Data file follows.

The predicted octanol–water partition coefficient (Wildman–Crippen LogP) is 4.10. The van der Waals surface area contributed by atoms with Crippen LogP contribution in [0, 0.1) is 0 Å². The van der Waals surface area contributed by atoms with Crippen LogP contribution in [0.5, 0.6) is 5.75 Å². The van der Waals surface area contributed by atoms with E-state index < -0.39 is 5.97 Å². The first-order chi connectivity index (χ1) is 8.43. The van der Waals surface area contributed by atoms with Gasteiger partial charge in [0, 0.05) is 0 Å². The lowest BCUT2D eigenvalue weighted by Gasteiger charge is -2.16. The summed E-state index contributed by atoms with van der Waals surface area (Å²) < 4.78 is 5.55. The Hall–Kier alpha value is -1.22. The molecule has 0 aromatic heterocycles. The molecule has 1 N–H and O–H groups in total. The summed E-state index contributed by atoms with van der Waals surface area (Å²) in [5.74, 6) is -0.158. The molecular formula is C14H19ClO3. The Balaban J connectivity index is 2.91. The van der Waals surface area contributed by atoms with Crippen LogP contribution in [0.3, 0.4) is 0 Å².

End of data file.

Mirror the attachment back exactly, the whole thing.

The predicted octanol–water partition coefficient (Wildman–Crippen LogP) is 4.10. The van der Waals surface area contributed by atoms with Crippen LogP contribution in [0, 0.1) is 0 Å². The van der Waals surface area contributed by atoms with Crippen LogP contribution in [0.5, 0.6) is 5.75 Å². The van der Waals surface area contributed by atoms with E-state index < -0.39 is 5.97 Å². The first-order chi connectivity index (χ1) is 8.43. The van der Waals surface area contributed by atoms with Gasteiger partial charge in [0, 0.05) is 0 Å². The lowest BCUT2D eigenvalue weighted by Gasteiger charge is -2.16. The summed E-state index contributed by atoms with van der Waals surface area (Å²) < 4.78 is 5.55. The Hall–Kier alpha value is -1.22. The molecule has 0 aromatic heterocycles. The molecule has 1 N–H and O–H groups in total. The summed E-state index contributed by atoms with van der Waals surface area (Å²) in [5.74, 6) is -0.158. The molecular formula is C14H19ClO3. The Balaban J connectivity index is 2.91. The van der Waals surface area contributed by atoms with Crippen LogP contribution in [0.3, 0.4) is 0 Å².